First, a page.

I love being able to accomplish some reloading steps at places and times I'd otherwise not be able to. I can be on the couch with my wife or lounging at a campsite as I do just about anything besides powder work. I purchased the thing to make .308 while away from my main press and didn't realize how something so affordable would open up my options. I won't even load my .308 on the turret because with the hand press I can feel any subtleties and the hands on approach, in my experience, gives me a feeling of making truly the best match ammo I can make at my level of skill.

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    Quote Originally Posted by barber8605 View Post
    AKBEE you beat me to the punch on starting this thread but thanks for starting it I am building a list for myself from it. I am going the opposite direction as I am leaning towards mainly rifle cartridges. ADFields how do you like that Lee press?
    The Lee Classic Cast (the ďOĒ press) is every bit as good as the Rockchucker but the little ďCĒ press I was talking about is week. Lee has a lifetime warrantee and if I was to buy a new single stage their Classic Cast would be high on my list. It will last about 3 lifetimes of normal use.
    http://leeprecision.com/breech-lock-classic-cast.html
    The Chalenger is about the same thing but the frame is aluminum. A good press that should last a lifetime unless your full length sizing 300rum all the time.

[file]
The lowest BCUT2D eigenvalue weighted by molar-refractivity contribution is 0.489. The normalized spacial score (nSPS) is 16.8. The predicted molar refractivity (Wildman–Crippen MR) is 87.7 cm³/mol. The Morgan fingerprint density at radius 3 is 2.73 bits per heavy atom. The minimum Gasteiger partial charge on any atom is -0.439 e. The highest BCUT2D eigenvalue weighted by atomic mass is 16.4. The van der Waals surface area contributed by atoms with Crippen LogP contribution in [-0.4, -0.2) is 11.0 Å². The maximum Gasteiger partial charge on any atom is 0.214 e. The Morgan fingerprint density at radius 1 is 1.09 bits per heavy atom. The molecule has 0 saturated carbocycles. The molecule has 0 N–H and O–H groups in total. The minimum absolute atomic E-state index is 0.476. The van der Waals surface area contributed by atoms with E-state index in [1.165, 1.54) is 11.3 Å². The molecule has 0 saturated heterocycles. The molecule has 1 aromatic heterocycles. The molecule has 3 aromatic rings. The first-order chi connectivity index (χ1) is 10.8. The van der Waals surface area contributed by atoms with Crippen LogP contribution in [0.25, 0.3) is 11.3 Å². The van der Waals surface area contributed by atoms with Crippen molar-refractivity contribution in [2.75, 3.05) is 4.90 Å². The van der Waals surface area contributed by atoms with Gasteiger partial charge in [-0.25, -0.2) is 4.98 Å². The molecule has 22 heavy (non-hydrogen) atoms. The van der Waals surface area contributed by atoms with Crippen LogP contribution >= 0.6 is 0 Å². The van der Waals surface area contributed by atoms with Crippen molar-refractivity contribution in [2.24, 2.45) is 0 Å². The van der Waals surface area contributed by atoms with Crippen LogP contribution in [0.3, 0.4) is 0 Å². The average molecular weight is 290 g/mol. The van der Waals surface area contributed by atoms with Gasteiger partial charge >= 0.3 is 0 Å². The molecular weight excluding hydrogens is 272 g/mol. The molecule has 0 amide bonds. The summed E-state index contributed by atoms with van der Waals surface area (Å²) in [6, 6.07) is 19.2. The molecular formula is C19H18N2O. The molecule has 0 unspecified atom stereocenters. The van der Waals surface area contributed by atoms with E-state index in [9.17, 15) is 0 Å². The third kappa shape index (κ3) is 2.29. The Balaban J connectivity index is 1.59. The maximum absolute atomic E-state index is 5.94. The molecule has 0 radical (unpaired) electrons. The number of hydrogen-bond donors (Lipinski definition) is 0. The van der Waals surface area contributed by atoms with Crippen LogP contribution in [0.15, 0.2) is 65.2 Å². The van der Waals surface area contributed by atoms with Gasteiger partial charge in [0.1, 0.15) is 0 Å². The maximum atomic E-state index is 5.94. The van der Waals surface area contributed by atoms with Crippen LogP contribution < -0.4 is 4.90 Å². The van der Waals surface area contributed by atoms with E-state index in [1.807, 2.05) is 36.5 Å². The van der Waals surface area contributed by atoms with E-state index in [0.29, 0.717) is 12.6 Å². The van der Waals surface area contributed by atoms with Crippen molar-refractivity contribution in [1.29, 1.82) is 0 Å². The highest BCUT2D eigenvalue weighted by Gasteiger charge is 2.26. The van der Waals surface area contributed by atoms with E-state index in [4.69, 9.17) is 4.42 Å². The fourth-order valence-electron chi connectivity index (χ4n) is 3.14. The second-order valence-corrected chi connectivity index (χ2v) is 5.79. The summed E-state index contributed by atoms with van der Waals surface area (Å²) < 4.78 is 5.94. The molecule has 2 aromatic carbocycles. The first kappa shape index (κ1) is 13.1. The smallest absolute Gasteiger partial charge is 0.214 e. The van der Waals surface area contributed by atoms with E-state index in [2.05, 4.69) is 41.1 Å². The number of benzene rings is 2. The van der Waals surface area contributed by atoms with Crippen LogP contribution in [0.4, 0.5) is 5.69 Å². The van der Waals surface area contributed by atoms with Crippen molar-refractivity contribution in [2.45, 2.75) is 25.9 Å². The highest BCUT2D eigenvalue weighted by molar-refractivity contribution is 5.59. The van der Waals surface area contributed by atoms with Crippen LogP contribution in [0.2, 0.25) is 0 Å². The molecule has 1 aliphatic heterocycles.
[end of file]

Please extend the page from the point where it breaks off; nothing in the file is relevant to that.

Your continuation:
http://leeprecision.com/breech-lock-challenger-press.html
     
    Then there is the cheap little ďCĒ press, it will do handgun stuff fine but will not stand up to sizing rifle stuff for very long at all. The top round part where the die threads in will snap off (been there like 5 times) then you mail it to Lee and they send you a new one. They are real useful as a cheap 2nd press to knock out primers or seat bullets but not good for a primary press.
    http://leeprecision.com/reloader-press.html
     
    For best pricing type the names into search engine, the price from the Lee links I posted is higher than from web venders.
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    The Lyman T-Mag & Crusher kits are about the best value going for getting started. You get all the tools (less dies) needed for producing ammo. About the only things you'll need to buy is a loading block, a pair of calipers and a case tumbler kit. The best value there are the Frankford Arsenal kits sold by the usual suspects.

    Lyman has also upgraded some of their dies offering carbide-button, 3-die (FL, N, S) sets for bottleneck cartridges that were originally only offered by Redding and even Redding expander balls require a conversion kit to upgrade to carbide.